Trade Cases

Trump Imposes Safeguards on Washers, Solar Cells; Is Steel Next?

Written by Sandy Williams

President Trump’s decision today to impose tariffs on imports of solar panels and large washing machines in a bid to help U.S. manufacturers has heated speculation the administration may take a similar tack on the pending Section 232 rulings on steel and aluminum imports.

President Trump has approved recommendations by the U.S. International trade Commission to place safeguard tariffs on imports of residential washing machines, which the ITC determined were causing serious injury to the U.S. domestic market. The ITC initiated an investigation under Section 201 at the request of Whirlpool. The safeguards will impact imports from major South Korean competitors Samsung and LG.

Canada will be excluded from the safeguard remedy, but Mexico will not. “Under NAFTA, U.S. law requires the exclusion of Canada or Mexico from a Section 201 action if the president determines that imports from that country do not account for a substantial share of imports and do not contribute importantly to serious injury to domestic producers,” said an official from the Office of the U.S. Trade Representative. “Based on the information and findings of the ITC, the president determined that for washers, Canada met these criteria, and Mexico did not.”

The tariffs are based on quotas over a three-year period that will be reduced each year (see chart).


“These cases were filed by American businesses and thoroughly litigated at the International Trade Commission over a period of several months,” said U.S. Trade Representative Robert Lighthizer. “The ITC found that U.S. producers had been seriously injured by imports and made several recommendations to the president. Upon receiving these recommendations, my staff and I conducted an exhaustive process, which included opportunities to brief in person and through public comments, public hearings, and meetings with senior representatives. Based on this information, the Trade Policy Committee developed recommendations, which the president has accepted.


Added Lighthizer: “The president’s action makes clear again that the Trump administration will always defend American workers, farmers, ranchers and businesses in this regard.”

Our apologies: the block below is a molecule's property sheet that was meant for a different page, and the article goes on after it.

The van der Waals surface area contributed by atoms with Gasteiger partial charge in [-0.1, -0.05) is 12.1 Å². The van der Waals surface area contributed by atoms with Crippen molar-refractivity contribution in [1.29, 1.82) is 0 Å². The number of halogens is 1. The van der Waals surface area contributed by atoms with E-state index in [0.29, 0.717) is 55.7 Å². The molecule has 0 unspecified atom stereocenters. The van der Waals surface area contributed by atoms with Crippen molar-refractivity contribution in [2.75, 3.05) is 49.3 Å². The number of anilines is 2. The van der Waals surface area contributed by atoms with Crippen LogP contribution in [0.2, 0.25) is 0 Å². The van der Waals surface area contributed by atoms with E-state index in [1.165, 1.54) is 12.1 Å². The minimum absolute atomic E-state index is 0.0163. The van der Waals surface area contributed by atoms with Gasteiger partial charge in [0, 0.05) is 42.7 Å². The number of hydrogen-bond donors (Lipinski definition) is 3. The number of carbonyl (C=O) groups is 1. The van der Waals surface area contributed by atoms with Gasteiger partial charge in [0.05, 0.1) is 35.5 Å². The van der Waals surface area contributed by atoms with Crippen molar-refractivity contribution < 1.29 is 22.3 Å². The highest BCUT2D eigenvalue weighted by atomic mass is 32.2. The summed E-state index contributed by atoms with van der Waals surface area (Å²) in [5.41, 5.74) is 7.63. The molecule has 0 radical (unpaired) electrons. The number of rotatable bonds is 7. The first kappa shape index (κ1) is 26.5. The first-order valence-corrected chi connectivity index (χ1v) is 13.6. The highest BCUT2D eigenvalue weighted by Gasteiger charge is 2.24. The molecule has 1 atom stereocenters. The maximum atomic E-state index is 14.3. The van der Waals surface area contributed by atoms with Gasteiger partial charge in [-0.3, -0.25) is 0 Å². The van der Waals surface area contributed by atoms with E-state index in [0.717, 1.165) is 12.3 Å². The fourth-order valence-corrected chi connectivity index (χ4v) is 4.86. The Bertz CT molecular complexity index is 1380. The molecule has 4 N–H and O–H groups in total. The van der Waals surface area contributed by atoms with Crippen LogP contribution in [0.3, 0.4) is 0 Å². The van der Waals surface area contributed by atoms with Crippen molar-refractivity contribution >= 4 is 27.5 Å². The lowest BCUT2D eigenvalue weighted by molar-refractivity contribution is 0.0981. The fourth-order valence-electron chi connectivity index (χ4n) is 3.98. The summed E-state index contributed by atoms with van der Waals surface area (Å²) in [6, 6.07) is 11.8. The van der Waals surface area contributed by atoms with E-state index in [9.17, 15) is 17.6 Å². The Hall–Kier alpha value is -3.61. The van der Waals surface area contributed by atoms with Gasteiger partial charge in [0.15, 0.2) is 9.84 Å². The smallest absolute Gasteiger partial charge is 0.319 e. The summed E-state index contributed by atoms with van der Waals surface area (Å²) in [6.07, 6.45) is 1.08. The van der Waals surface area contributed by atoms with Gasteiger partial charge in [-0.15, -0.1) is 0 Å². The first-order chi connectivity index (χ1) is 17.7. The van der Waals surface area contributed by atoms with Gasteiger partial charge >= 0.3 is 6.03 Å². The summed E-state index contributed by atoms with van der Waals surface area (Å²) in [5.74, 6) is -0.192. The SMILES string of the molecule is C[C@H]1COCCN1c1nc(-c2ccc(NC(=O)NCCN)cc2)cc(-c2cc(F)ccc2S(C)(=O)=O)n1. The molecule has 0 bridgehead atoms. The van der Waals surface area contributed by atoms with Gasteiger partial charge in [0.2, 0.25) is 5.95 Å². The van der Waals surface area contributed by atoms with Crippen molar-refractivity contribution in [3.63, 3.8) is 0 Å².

Whirlpool Chairman Jeff Fettig said the decision was a win for U.S. manufacturing. “This is a victory for American workers and consumers alike. By enforcing our existing trade laws, President Trump has ensured American workers will compete on a level playing field with their foreign counterparts, enabled new manufacturing jobs here in America and will usher in a new era of innovation for consumers everywhere.”

Whirlpool said it added 200 full-time positions at its manufacturing plant in Clyde, Ohio, in anticipation of increased demand from the safeguard remedy.

Samsung and LG both plan to expand manufacturing in the United States. Samsung’s new facility in Newberry, S.C., began production last week and LG’s Clarksville, Tenn., facility is scheduled to be operational sometime in 2019.

LG said in a statement following the announcement, “Soon, competition in the washer market will not be about domestic vs. foreign production. It will be about competition among washers made in the United States, in Ohio, Kentucky, Tennessee and South Carolina.”

Safeguards for Solar Imports

The president also approved recommendations for safeguard tariffs on imports of solar cells and modules. The Section 201 investigation was initiated following a petition by Suniva and SolarWorld. The tariffs, beginning with 30 percent in year one, are less than the 50 percent requested by the petitioners.


The Solar Energy Industries Association did not support the petition against imports of solar cells and modules and said the decision will cause the loss of roughly 23,000 jobs in the industry this year.

“While tariffs in this case will not create adequate cell or module manufacturing to meet U.S. demand, or keep foreign-owned Suniva and SolarWorld afloat, they will create a crisis in a part of our economy that has been thriving, which will ultimately cost tens of thousands of hard-working, blue-collar Americans their jobs,” said Abigail Ross Hopper, SEIA’s president and CEO.

“It boggles my mind that this president – any president, really – would voluntarily choose to damage one of the fastest-growing segments of our economy,” said Tony Clifford, chief development officer, Standard Solar. “This decision is misguided and denies the reality that bankrupt foreign companies will be the beneficiaries of an American taxpayer bailout.”

What is Section 201?

Section 201 of the Trade Act of 1974 authorizes the president to take action in the form of tariffs, tariff rate quotas, quantitative restrictions or other actions in response to a positive determination by the ITC that increased imports of a product are seriously injuring domestic producers. According to the statute “any action taken must facilitate a positive adjustment to import competition and provide greater economic and social benefits than costs.”

What is Section 232?

Section 232 of the Trade Expansion Act of 1962 allows the Secretary of Commerce to investigate the effects of imports on the national security of the United States. Commerce Secretary Wilbur Ross has delivered reports on both steel and aluminum imports to President Trump, who now has less than 90 days to decide whether to impose additional tariffs or quotas. Critics of the president’s America-first approach to trade policy fear any action on steel and aluminum that mirrors washing machines and solar panels could ignite a trade war with China and other foreign countries.

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